In a world, or a sport, that isn’t total chaos, we’d still be discussing Yuniel Dorticos’ highlight reel knockout of Andrew Tabiti (17-1, 13 KO) in their World Boxing Super Series cruiserweight semi-final fight yesterday on DAZN from Riga, Latvia. In what had been an ugly, clinch and headbutt filled affair punctuated only briefly by clean punches, Dorticos (24-1, 22 KO) finally got a little clean space to operate in the tenth round. When Tabiti lunged forward left hand down and head unprotected, as he had all night, Dorticos uncorked a perfect right cross that turned Tabiti into 200 pounds of jello that splattered on the floor half melted.
It was a flawless punch that ended matters with beautifully cruel finality and reminded viewers why we’d stuck around that long. The only talking points to that point had been why Tabiti hadn’t been penalized more and how in the hell Dorticos’ cutman had sealed the gash residing just between the brow and lid of his right eye. Those punches are why we watch this crazy sport and provide a jolt of adrenaline that so few others can provide.
That was just the warm-up. The main event was supposed to be a can’t miss affair. Mairis Briedis (26-1, 19 KO), the WBSS runner-up from the last cruiserweight tournament, would be fighting in front of his home town fans in the second semi-final bout, and buddy, they were into it. His opponent was division stalwart Krzysztof Glowacki (31-2, 19 KO), who’d brought his own vocal contingent of fans with him from Poland. This was a surefire firefight between sluggers who are as technically sound as they are bellicose. There was chirping and attempted drama beforehand by the alphabet organizations, the WBC’s cretinous dauphin Mauricio Suleiman loudly declaring that their belt would not be at stake. No one gave a shit. As long as there were 3 judges and a referee, the show would go on and we’d get the specialized flavor of violence that we so desperately crave.
But in boxing, much like in Deadwood, one draws one’s menials from a small and brackish pool. Referee Robert Byrd was one of the sport’s finest third men for many years, but he has slipped recently. He should still be able to handle this, we hoped. Then we saw his wife Adelaide, who for years has turned in one incompetent scorecard after another. The collective groan intensified.
When a fight starts, we tend to forget about our collective apprehensions until we have a reason not to. That’s doubly true for big fights. The amount of energy expended just absorbing the nuances of what’s in front of you has a way of dulling your perspective. The first round was uneventful, as Briedis and Glowacki spent most of the three minutes feeling each other out. It was the only round that lasted for exactly three minutes. A little over halfway through the second round, Briedis and Glowacki got tangled in a clinch. Glowacki intentionally punched Briedis in the back of the head. Briedis responded with a sharp back elbow to Glowacki’s jaw. Glowacki took a couple of steps back holding his face before lying down prone. He might have been playing possum to gain a crucial point, he might have been genuinely hurt and actually needed the five-minute foul timeout. In either case, when Byrd took a point from Briedis for the foul, he absolutely should have given Glowacki the five-minute rest. That is the rule. Instead, he walked over and insisted Glowacki get up and continue fighting immediately.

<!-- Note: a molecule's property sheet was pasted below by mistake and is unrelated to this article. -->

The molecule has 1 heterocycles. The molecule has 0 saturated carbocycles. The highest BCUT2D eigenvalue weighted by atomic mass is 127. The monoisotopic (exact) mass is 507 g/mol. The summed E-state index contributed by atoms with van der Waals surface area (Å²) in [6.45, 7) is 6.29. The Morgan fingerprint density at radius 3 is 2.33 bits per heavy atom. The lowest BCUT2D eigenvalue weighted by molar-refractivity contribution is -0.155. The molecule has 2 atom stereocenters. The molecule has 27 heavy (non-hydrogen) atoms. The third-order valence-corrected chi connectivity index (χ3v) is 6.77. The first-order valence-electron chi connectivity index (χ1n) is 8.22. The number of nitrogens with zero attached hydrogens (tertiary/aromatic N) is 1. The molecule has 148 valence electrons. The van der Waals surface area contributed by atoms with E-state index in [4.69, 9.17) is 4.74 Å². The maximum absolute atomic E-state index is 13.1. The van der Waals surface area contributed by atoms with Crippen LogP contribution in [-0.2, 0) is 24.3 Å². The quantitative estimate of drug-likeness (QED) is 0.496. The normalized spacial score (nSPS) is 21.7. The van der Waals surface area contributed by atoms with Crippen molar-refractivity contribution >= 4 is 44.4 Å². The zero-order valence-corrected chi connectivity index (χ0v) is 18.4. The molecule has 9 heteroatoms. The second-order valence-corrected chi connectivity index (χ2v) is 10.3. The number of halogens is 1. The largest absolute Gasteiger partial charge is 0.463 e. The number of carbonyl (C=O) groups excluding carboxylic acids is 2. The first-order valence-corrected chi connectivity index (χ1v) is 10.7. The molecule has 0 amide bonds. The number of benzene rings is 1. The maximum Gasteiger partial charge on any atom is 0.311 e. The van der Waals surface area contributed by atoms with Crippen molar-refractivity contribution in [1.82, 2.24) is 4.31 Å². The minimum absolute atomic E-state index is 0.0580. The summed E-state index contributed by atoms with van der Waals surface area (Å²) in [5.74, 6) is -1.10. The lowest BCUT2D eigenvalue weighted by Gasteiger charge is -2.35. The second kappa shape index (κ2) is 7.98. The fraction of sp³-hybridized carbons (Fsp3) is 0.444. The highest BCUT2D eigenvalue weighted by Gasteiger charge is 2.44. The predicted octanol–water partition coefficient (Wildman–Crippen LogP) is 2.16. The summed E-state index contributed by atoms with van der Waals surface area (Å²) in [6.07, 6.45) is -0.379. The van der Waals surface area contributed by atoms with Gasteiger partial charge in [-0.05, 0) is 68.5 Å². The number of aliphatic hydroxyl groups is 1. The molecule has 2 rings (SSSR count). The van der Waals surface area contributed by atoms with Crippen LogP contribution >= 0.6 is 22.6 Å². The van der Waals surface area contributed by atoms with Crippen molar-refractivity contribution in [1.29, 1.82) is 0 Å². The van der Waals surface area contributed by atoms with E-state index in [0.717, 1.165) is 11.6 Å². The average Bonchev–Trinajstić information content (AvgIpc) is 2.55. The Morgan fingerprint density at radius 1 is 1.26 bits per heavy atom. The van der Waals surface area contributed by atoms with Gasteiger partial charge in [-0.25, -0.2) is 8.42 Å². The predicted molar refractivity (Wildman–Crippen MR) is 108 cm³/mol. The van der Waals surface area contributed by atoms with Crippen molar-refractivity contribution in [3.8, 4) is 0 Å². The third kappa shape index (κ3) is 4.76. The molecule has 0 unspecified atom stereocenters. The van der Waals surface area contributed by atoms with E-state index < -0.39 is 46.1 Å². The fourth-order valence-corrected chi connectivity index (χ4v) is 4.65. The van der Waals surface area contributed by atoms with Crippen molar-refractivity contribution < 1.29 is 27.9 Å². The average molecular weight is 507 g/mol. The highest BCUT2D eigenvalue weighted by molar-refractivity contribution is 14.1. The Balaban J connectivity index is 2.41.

That’s when shit got squirrely. Briedis attacked Glowacki as though he knew he was hurt, and it worked. Glowacki got dropped by a right uppercut and a followup right behind the ear. He was definitively hurt at this point, but rose dutifully and attempted to soldier on. The two attacked again just as the bell rang. If you watch this clip, and listen for the bell, the action continued unabated for 10 full seconds before Briedis again dropped Glowacki, that time even harder. The Pole was on rubber legs as he wandered back to his corner.
Between rounds, Byrd said he couldn’t hear the bell. Maybe so, and if that’s the case, he doesn’t need to be refereeing fights. The fighters’ job is to protect themselves at all times, so you can’t entirely blame them for continuing to punch. What looked like had happened was that Byrd hesitated multiple times to separate the fighters, which is HIS job. He didn’t, and if that’s the case, he shouldn’t be refereeing fights. If you’ve ever wondered why Steve Willis begins getting closer and closer to the action when he hears ‘ten seconds,’ that round ending was the reason. Byrd was nowhere close, and Glowacki suffered for it.
Under the Unified Rules of Boxing, the referee is “the sole arbiter of a bout,” and is given tremendous latitude to decide when, and how severely to impose the rules. This fight could easily have been declared a no-contest and stopped after the second round, but it wasn’t. Instead, a clearly woozy Krzysztof Glowacki went out again for the third round and was promptly, and brutally, knocked out. Byrd had multiple chances to set the fight back to proper order, and he didn’t take any of them.
For some obscure reason, regional boxing commissions are incapable of finding new talent to judge and referee bouts. As the current crop ages, the pool gets smaller with even the worst getting recycled because there just isn’t anyone to replace them. Fans and fighters are cheated of good decisions and clean fights, and the sport itself suffers because to most casual observers and a good many longtime fans this incompetence has gone on for so long that it must surely be a sign of corruption. All other things being equal, I tend to think it’s incompetence. The Byrd’s are the decaying fish from the muddy section of that small and brackish pool at this point. They have no business anywhere near a boxing ring in a professional capacity.
(Photo via Sky Sports)